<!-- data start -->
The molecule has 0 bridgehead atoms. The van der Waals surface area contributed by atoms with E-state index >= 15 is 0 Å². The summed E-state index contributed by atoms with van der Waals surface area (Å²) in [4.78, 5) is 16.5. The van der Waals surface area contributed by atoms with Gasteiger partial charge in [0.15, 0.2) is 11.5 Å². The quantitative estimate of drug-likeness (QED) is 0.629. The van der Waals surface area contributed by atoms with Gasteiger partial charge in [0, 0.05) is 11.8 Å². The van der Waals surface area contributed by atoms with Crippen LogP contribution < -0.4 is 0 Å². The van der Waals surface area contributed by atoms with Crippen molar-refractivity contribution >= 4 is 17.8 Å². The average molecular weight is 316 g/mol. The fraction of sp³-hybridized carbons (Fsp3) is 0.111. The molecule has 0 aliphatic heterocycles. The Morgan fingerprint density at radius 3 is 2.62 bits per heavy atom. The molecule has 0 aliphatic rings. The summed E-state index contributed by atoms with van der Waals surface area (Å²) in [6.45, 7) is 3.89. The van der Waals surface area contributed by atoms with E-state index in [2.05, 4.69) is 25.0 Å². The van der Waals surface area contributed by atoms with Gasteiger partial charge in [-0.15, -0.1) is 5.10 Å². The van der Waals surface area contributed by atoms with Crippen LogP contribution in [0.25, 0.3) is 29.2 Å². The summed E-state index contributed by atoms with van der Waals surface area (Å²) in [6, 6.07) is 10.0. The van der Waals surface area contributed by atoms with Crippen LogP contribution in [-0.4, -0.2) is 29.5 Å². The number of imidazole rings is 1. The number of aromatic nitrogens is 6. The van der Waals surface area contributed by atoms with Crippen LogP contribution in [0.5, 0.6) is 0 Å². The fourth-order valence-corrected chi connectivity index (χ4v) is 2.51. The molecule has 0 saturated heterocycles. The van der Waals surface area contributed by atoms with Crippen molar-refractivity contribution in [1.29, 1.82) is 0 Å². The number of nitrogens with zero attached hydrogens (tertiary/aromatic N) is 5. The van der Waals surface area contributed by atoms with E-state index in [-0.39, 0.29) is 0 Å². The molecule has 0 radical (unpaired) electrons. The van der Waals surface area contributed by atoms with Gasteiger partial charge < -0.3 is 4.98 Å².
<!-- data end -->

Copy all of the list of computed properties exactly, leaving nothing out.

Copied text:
The molecule has 0 bridgehead atoms. The van der Waals surface area contributed by atoms with E-state index >= 15 is 0 Å². The summed E-state index contributed by atoms with van der Waals surface area (Å²) in [4.78, 5) is 16.5. The van der Waals surface area contributed by atoms with Gasteiger partial charge in [0.15, 0.2) is 11.5 Å². The quantitative estimate of drug-likeness (QED) is 0.629. The van der Waals surface area contributed by atoms with Gasteiger partial charge in [0, 0.05) is 11.8 Å². The van der Waals surface area contributed by atoms with Crippen LogP contribution < -0.4 is 0 Å². The van der Waals surface area contributed by atoms with Crippen molar-refractivity contribution >= 4 is 17.8 Å². The average molecular weight is 316 g/mol. The fraction of sp³-hybridized carbons (Fsp3) is 0.111. The molecule has 0 aliphatic heterocycles. The Morgan fingerprint density at radius 3 is 2.62 bits per heavy atom. The molecule has 0 aliphatic rings. The summed E-state index contributed by atoms with van der Waals surface area (Å²) in [6.45, 7) is 3.89. The van der Waals surface area contributed by atoms with E-state index in [2.05, 4.69) is 25.0 Å². The van der Waals surface area contributed by atoms with Gasteiger partial charge in [-0.15, -0.1) is 5.10 Å². The van der Waals surface area contributed by atoms with Crippen LogP contribution in [0.25, 0.3) is 29.2 Å². The summed E-state index contributed by atoms with van der Waals surface area (Å²) in [6, 6.07) is 10.0. The van der Waals surface area contributed by atoms with Crippen LogP contribution in [-0.4, -0.2) is 29.5 Å². The number of imidazole rings is 1. The number of aromatic nitrogens is 6. The van der Waals surface area contributed by atoms with Crippen LogP contribution in [0.5, 0.6) is 0 Å². The fourth-order valence-corrected chi connectivity index (χ4v) is 2.51. The molecule has 0 saturated heterocycles. The van der Waals surface area contributed by atoms with Crippen molar-refractivity contribution in [1.29, 1.82) is 0 Å². The number of nitrogens with zero attached hydrogens (tertiary/aromatic N) is 5. The van der Waals surface area contributed by atoms with E-state index in [-0.39, 0.29) is 0 Å². The molecule has 0 radical (unpaired) electrons. The van der Waals surface area contributed by atoms with Gasteiger partial charge < -0.3 is 4.98 Å².